Claire Corlett

Fish Food, Fish Tanks, and More

Fearsome vampire fish take over UK rivers with record numbers of the metre-long monsters


Swimmers are on red alert after a rise in
the number of a one-metre blood-sucking fish in Britain’s rivers. The lamprey, which
had rows of razor-sharp teeth, is known to attack humans when hungry, and numbers are
rocketing around the UK. Record numbers were recently recorded in the Great Ouse, Trent,
Derwent and Wear. The rise in the “vampire fish” – which
kill off other fish by latching onto them and sucking their blood out – has been flagged
up on outdoor swimming websites where members swim in rivers and lakes. The Swimmer’s
Daily website carried a report into the rise of the lampreys on May 18, warning swimmers
“Return of the lamprey – ancient, ugly and swimming up Britain’s rivers”. Outdoor
swimmers are now “keeping an eye out” for the blood-sucking creatures – which are
known to attack humans if they are starving – during dips in rivers. The numbers of lampreys – which have been
around for 360 million years and have a permanently open mouth armed with a powerful sucker and
rows of razor-sharp teeth – in the UK have shot up in recent years. Numbers had been
dwindling after man-made barriers to alter the flow of the water, called weirs, prevented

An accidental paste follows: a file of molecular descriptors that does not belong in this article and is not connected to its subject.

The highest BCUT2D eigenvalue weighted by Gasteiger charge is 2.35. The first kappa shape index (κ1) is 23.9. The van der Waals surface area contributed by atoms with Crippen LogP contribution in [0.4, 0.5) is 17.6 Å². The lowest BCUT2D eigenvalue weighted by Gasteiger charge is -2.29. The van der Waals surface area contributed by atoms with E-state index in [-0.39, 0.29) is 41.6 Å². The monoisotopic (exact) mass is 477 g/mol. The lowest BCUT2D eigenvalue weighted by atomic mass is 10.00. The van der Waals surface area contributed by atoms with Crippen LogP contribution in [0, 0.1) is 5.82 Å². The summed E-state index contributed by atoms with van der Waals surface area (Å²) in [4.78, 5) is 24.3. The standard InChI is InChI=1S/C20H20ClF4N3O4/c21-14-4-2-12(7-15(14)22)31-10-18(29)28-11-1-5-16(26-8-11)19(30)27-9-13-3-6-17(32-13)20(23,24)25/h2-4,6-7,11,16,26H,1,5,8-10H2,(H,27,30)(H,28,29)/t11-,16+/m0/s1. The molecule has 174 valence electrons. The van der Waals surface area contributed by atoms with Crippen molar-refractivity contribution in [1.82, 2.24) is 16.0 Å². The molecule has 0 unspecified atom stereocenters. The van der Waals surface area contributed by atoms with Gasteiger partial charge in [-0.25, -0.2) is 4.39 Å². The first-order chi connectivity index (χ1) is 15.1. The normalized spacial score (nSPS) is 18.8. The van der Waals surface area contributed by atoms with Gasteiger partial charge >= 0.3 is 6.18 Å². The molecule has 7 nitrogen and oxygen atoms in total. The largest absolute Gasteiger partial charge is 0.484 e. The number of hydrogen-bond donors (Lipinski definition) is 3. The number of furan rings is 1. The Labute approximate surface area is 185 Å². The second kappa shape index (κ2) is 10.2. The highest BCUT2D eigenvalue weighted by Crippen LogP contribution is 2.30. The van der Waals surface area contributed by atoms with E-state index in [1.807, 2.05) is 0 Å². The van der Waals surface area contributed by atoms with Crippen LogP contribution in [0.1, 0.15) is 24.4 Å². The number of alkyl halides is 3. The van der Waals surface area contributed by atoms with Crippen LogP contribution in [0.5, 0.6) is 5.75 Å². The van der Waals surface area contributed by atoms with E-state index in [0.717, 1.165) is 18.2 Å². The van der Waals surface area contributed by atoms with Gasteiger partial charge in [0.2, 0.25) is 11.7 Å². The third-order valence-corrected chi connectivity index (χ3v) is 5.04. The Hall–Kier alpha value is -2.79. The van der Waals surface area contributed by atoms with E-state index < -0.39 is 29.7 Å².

them from swimming upstream to their breeding grounds, where females lay around 170,000
eggs at a time. Mark Owen, head of freshwater at the Angling
Trust, said last week that “fish passes” allow lampreys – and other types of fish like
eels, salmon and sea trout – to get through weirs had helped boost numbers. He said: “The
fact they’re coming back indicates the water quality is improving, which is welcome for
all fish species. “There’s a policy now of having fish passes in man-made weirs, like
a bypass channel for them to go through. Bosses at the Environment Agency confirmed
that fish migration had vastly improved over the past four years, with 12,500 miles of
England’s river “opened up” so fish like lampreys, eels, salmon and sea trout
could get to breeding grounds further up river. A spokesman revealed on Saturday (May 21)
that 200 obstructions had been overcome in various rivers around the UK, with weirs removed
and “fish passes installed”, allowing fish to multiply. The spokesman said: “Almost
200 obstructions have been overcome – this means fish passes installed or weirs removed.
“Migration is important because many species of fish need to migrate to reproduce, feed
and complete their life cycles. “Weir removals and fish passes create ‘fish highways’
making a faster, easier route from the sea right up to the upper reaches of rivers. “This work benefits coarse fish that spend
their entire lives in the river, as well as the species that migrate between the river
and the sea.” Sarah Chare, Head of Fisheries at the Environment Agency, said: “After
considerable investment, rivers in England are the healthiest for 20 years.
“This is down to more than a decade of hard work to improve the health of England’s
rivers. “But there is more to do and opening up our rivers to help fish migrate is a crucial
part of this.” Lampreys are a protected species in the UK, after once being considered
a great delicacy among royalty and the rich. In 1135 Henry I is reported to have died after
eating a “surfeit of lampreys” – although the more likely explanations is that he died
from food poisoning.

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